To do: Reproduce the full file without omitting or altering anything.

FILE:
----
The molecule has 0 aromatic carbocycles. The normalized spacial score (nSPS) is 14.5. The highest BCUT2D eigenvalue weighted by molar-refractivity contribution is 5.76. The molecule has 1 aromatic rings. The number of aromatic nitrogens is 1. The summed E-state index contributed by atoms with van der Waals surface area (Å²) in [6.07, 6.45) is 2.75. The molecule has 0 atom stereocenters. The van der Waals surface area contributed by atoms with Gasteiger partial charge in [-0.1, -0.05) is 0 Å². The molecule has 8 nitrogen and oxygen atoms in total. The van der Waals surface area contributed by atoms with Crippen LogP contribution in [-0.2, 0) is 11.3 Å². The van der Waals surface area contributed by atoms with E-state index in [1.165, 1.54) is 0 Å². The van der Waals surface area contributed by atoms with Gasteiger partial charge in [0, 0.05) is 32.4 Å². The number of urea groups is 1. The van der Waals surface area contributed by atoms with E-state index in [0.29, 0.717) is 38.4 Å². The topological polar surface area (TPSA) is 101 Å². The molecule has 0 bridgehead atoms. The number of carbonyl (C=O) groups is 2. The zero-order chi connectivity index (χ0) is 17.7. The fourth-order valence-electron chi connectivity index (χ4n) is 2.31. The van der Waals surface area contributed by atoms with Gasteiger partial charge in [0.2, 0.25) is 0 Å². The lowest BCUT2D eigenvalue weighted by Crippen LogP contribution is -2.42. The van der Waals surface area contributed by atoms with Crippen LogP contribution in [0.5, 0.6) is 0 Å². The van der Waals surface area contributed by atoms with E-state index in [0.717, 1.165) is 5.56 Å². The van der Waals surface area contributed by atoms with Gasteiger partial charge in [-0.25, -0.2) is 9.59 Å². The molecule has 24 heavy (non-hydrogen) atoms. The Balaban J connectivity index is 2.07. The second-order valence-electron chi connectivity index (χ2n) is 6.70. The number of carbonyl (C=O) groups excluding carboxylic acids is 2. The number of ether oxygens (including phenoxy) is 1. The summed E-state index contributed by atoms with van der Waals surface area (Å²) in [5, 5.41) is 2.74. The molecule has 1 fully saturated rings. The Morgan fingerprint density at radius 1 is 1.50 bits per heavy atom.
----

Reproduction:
The molecule has 0 aromatic carbocycles. The normalized spacial score (nSPS) is 14.5. The highest BCUT2D eigenvalue weighted by molar-refractivity contribution is 5.76. The molecule has 1 aromatic rings. The number of aromatic nitrogens is 1. The summed E-state index contributed by atoms with van der Waals surface area (Å²) in [6.07, 6.45) is 2.75. The molecule has 0 atom stereocenters. The van der Waals surface area contributed by atoms with Gasteiger partial charge in [-0.1, -0.05) is 0 Å². The molecule has 8 nitrogen and oxygen atoms in total. The van der Waals surface area contributed by atoms with Crippen LogP contribution in [-0.2, 0) is 11.3 Å². The van der Waals surface area contributed by atoms with E-state index in [1.165, 1.54) is 0 Å². The van der Waals surface area contributed by atoms with Gasteiger partial charge in [0, 0.05) is 32.4 Å². The number of urea groups is 1. The van der Waals surface area contributed by atoms with E-state index in [0.29, 0.717) is 38.4 Å². The topological polar surface area (TPSA) is 101 Å². The molecule has 0 bridgehead atoms. The number of carbonyl (C=O) groups is 2. The zero-order chi connectivity index (χ0) is 17.7. The fourth-order valence-electron chi connectivity index (χ4n) is 2.31. The van der Waals surface area contributed by atoms with Gasteiger partial charge in [0.2, 0.25) is 0 Å². The lowest BCUT2D eigenvalue weighted by Crippen LogP contribution is -2.42. The van der Waals surface area contributed by atoms with Crippen LogP contribution in [0.5, 0.6) is 0 Å². The van der Waals surface area contributed by atoms with E-state index in [0.717, 1.165) is 5.56 Å². The van der Waals surface area contributed by atoms with Gasteiger partial charge in [-0.25, -0.2) is 9.59 Å². The molecule has 24 heavy (non-hydrogen) atoms. The Balaban J connectivity index is 2.07. The second-order valence-electron chi connectivity index (χ2n) is 6.70. The number of carbonyl (C=O) groups excluding carboxylic acids is 2. The number of ether oxygens (including phenoxy) is 1. The summed E-state index contributed by atoms with van der Waals surface area (Å²) in [5, 5.41) is 2.74. The molecule has 1 fully saturated rings. The Morgan fingerprint density at radius 1 is 1.50 bits per heavy atom.